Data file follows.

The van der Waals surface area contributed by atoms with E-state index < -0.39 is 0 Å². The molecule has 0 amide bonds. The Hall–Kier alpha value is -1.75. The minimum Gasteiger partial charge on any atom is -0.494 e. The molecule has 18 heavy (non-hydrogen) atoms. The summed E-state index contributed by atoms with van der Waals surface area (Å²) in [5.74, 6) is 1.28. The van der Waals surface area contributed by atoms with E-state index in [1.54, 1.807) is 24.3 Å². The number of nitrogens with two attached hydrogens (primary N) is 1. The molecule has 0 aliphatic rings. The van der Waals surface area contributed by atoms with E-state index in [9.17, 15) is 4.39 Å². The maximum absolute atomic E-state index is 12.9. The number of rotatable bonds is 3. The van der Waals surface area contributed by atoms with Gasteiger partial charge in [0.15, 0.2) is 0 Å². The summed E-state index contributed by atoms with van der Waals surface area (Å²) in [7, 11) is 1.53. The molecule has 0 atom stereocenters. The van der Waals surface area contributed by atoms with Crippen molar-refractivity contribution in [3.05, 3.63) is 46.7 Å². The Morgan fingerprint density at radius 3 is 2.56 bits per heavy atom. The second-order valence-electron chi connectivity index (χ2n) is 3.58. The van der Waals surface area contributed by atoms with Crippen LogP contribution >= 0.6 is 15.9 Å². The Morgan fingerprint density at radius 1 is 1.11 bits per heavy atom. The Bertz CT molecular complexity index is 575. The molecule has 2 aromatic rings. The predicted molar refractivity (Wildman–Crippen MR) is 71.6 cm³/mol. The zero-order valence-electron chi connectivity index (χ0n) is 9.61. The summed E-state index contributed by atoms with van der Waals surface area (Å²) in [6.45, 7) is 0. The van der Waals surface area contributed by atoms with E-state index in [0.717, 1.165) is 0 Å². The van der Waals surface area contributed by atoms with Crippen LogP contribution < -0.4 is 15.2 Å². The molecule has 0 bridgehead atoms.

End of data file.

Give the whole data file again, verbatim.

The van der Waals surface area contributed by atoms with E-state index < -0.39 is 0 Å². The molecule has 0 amide bonds. The Hall–Kier alpha value is -1.75. The minimum Gasteiger partial charge on any atom is -0.494 e. The molecule has 18 heavy (non-hydrogen) atoms. The summed E-state index contributed by atoms with van der Waals surface area (Å²) in [5.74, 6) is 1.28. The van der Waals surface area contributed by atoms with E-state index in [1.54, 1.807) is 24.3 Å². The number of nitrogens with two attached hydrogens (primary N) is 1. The molecule has 0 aliphatic rings. The van der Waals surface area contributed by atoms with E-state index in [9.17, 15) is 4.39 Å². The maximum absolute atomic E-state index is 12.9. The number of rotatable bonds is 3. The van der Waals surface area contributed by atoms with Gasteiger partial charge in [0.15, 0.2) is 0 Å². The summed E-state index contributed by atoms with van der Waals surface area (Å²) in [7, 11) is 1.53. The molecule has 0 atom stereocenters. The van der Waals surface area contributed by atoms with Crippen molar-refractivity contribution in [3.05, 3.63) is 46.7 Å². The Morgan fingerprint density at radius 3 is 2.56 bits per heavy atom. The second-order valence-electron chi connectivity index (χ2n) is 3.58. The van der Waals surface area contributed by atoms with Crippen LogP contribution >= 0.6 is 15.9 Å². The Morgan fingerprint density at radius 1 is 1.11 bits per heavy atom. The Bertz CT molecular complexity index is 575. The molecule has 2 aromatic rings. The predicted molar refractivity (Wildman–Crippen MR) is 71.6 cm³/mol. The zero-order valence-electron chi connectivity index (χ0n) is 9.61. The summed E-state index contributed by atoms with van der Waals surface area (Å²) in [6.45, 7) is 0. The van der Waals surface area contributed by atoms with E-state index in [0.717, 1.165) is 0 Å². The van der Waals surface area contributed by atoms with Crippen LogP contribution < -0.4 is 15.2 Å². The molecule has 0 bridgehead atoms.